Ideal Terrarium Set-Up

Setting up the ideal home for a Pseudoclamoris gigas, also known as the Orange Tree Spider, is important. This ensures they stay healthy and can behave like they would in the wild.


  • The terrarium must be arboreal because these spiders love to climb. They need a lot of vertical space.
  • Choose an enclosure that’s at least four times taller than the spider’s size to let it move up and down freely.
  • Add branches or pieces of cork bark for the spider to grab onto and make its web.
  • Ensure good air flow with enough holes but make sure the spider can’t escape.
  • Keep humidity right with regular misting, which helps mimic their natural environment.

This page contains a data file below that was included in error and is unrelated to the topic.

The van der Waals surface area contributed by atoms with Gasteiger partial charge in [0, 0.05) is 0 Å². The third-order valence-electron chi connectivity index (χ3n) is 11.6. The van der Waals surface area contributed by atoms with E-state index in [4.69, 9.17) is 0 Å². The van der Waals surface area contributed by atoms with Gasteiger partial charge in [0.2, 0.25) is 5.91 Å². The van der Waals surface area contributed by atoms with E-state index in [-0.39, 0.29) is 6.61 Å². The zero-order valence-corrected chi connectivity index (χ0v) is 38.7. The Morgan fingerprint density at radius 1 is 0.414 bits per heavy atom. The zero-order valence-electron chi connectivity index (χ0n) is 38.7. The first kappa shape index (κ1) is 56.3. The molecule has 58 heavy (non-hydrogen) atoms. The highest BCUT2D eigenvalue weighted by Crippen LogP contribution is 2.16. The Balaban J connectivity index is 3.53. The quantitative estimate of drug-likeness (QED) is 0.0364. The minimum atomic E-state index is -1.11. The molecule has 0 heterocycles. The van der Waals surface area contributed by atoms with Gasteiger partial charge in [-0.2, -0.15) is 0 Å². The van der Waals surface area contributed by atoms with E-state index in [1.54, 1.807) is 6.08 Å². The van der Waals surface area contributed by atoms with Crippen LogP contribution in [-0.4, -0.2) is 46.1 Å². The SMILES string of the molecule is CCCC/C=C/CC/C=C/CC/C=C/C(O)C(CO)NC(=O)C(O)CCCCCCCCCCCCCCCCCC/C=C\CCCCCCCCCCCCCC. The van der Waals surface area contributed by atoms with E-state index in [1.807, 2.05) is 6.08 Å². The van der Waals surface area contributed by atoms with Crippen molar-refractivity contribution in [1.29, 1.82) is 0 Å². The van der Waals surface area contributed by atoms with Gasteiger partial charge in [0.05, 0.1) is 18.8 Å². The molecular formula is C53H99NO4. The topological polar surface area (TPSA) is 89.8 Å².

• The terrarium should stay about 80 degrees Fahrenheit, warm like where they come from.


Humidity and Temperature Necessities

Getting the humidity and temperature just right is key for a happy Pseudoclamoris Gigas. Imagine it like setting up their own little bit of the jungle at home. Keep moisture levels around 80 percent – not too wet, not too dry.

This makes sure they have enough water in the air to stay healthy (young individuals are sensitive to dehydration).

For temperature, think warm and stable; aim to keep their home around 80°F. Watch out though – good airflow is a must-have so things don’t get stuffy! With those ideal conditions, these orange beauties will thrive.

Next up: getting into how these spiders make more little spiderlings..

Breeding Pseudoclamoris gigas